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March 13, 2023 6:34 pm

Letter To Editor | Response to ‘Alone but Not Lonely’


THIS is with reference to the well-explained article, “Alone But Not Lonely”, published in Kashmir Observer on March 10, 2023.  There is a vast difference between ‘solitude’ and ‘loneliness.’  While the former being a type of chosen exile, spending peaceful time, the latter is a kind of suffering, yearning for something. ‘Solitude’ is about preferring to be in isolation, whereas, ‘loneliness’ is something associated with a glum feeling that weighs in our minds and bodies. For centuries, humans have always craved times of solitude, and at the same time, wanted to avoid loneliness, which mostly leads to a feeling of affliction and dejection.  There is a craving for one and a fear of the other. How can two states of being that appear similar in so many ways elicit different emotional responses? It is a curious thing that you could look at two persons sitting alone.  For example, both are staring at the sea. While one is experiencing out-and-out solitude and calm, while the other is lonely and filled with longing.  The basic difference is internal, not external, and you can’t discern its presence. Many great writers and thinkers, those who seem to desire solitude mostly, have time and again explored these themes and the feelings which accompany them through their works. Philosophers such as Aristotle, Epictetus and Michel de Montaigne, all observed and wrote about the benefits of solitude. Aristotle once noted that contemplative acts should be solitary, free from outside influences. It is in our choice to be a troglodyte that we make our judgment, open ourselves up to our imagination and allow our creativity to take charge. In doing so, we open ourselves up to new possibilities, develop stronger problem-solving skills, and learn more intensely about ourselves and the world around us.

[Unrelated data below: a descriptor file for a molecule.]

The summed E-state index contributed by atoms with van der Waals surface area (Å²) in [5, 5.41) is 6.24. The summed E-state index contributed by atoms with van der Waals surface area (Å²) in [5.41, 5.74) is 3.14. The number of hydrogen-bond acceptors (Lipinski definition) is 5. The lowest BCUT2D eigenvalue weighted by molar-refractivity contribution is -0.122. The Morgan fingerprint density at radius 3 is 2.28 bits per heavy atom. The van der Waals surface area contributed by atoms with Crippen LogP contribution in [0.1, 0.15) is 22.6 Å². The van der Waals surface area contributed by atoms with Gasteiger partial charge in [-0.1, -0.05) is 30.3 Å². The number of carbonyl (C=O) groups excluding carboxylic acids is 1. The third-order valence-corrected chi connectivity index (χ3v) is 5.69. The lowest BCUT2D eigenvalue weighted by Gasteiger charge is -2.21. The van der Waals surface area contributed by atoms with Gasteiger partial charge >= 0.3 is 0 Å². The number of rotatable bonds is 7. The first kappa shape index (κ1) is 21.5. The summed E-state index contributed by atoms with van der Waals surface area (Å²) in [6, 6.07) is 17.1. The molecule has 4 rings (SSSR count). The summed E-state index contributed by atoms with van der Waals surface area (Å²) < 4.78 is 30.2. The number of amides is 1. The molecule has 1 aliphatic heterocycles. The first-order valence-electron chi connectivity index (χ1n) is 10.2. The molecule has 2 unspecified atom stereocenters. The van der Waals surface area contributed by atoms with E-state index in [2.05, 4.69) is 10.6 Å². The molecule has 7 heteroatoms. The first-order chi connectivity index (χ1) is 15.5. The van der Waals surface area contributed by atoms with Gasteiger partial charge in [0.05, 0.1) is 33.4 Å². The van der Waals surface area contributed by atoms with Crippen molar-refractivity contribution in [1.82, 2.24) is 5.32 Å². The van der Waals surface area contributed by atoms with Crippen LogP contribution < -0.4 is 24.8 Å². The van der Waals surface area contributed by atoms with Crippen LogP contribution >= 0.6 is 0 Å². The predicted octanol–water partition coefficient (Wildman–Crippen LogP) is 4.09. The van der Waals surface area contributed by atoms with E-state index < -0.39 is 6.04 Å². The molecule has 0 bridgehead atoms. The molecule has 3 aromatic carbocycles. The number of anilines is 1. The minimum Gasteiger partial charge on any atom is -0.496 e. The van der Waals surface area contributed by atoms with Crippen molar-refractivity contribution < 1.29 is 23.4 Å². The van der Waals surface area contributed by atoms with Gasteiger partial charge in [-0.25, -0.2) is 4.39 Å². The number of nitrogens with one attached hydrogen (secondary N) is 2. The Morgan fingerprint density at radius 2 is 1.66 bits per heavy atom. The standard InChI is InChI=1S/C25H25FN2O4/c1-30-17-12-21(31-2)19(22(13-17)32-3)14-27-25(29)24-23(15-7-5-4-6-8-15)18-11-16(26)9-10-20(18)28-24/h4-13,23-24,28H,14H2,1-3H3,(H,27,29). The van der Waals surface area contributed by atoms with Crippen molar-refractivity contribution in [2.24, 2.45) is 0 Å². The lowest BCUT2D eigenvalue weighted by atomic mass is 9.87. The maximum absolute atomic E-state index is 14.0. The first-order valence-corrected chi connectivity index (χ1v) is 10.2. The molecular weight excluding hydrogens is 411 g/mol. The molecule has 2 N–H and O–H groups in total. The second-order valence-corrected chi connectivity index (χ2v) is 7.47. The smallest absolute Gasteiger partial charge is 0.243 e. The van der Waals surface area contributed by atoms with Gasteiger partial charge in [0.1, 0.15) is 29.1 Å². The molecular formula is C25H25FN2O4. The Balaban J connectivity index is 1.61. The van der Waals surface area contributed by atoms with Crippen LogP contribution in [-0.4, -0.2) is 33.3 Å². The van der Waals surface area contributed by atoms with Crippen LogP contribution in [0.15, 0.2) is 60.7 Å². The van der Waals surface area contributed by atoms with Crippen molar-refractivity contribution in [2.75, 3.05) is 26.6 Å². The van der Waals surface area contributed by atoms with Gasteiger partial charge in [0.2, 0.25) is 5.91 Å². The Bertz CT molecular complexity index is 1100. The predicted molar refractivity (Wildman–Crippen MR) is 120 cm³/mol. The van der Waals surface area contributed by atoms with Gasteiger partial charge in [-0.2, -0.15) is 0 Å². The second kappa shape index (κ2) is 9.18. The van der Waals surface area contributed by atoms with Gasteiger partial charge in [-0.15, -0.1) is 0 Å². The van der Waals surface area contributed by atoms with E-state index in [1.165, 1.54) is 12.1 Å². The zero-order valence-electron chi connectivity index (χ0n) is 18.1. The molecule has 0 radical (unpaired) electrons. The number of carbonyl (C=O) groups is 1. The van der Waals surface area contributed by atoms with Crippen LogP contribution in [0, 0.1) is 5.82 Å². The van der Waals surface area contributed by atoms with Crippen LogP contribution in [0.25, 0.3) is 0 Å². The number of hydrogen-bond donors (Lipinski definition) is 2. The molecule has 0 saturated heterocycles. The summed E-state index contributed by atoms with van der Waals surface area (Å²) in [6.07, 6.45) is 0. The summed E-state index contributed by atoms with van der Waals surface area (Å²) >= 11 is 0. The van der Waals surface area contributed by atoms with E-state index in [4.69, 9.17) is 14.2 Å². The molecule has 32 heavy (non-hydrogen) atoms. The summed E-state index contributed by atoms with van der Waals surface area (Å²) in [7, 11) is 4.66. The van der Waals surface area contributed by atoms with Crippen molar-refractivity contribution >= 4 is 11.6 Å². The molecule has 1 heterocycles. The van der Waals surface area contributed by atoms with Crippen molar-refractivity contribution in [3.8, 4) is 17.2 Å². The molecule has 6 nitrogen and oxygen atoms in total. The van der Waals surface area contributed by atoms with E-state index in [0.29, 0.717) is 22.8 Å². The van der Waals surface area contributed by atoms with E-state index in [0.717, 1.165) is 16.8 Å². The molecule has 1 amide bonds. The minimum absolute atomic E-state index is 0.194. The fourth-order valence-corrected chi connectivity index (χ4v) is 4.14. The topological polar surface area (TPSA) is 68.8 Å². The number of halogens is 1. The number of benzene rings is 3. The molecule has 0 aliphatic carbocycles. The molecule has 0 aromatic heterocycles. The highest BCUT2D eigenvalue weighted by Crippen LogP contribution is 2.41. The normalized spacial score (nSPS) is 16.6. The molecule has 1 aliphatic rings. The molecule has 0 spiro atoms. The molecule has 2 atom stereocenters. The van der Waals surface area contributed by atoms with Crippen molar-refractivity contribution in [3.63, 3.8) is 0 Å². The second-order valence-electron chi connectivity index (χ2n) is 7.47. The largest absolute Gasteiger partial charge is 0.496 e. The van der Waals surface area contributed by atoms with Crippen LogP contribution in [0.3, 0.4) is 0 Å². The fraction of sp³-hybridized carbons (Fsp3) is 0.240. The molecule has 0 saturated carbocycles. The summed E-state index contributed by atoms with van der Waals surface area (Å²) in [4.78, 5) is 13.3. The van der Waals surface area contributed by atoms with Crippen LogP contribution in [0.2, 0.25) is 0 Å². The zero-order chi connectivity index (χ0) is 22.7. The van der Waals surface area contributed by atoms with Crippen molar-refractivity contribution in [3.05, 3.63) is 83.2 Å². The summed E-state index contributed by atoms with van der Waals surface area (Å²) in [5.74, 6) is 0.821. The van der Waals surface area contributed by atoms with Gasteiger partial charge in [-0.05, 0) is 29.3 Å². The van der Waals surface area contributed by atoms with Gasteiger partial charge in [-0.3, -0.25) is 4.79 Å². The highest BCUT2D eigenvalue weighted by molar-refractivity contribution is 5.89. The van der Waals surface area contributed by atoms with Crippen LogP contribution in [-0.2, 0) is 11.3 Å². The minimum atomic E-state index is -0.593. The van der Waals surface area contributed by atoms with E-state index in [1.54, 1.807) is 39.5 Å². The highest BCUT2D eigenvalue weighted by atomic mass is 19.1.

Ranganathan Sivakumar

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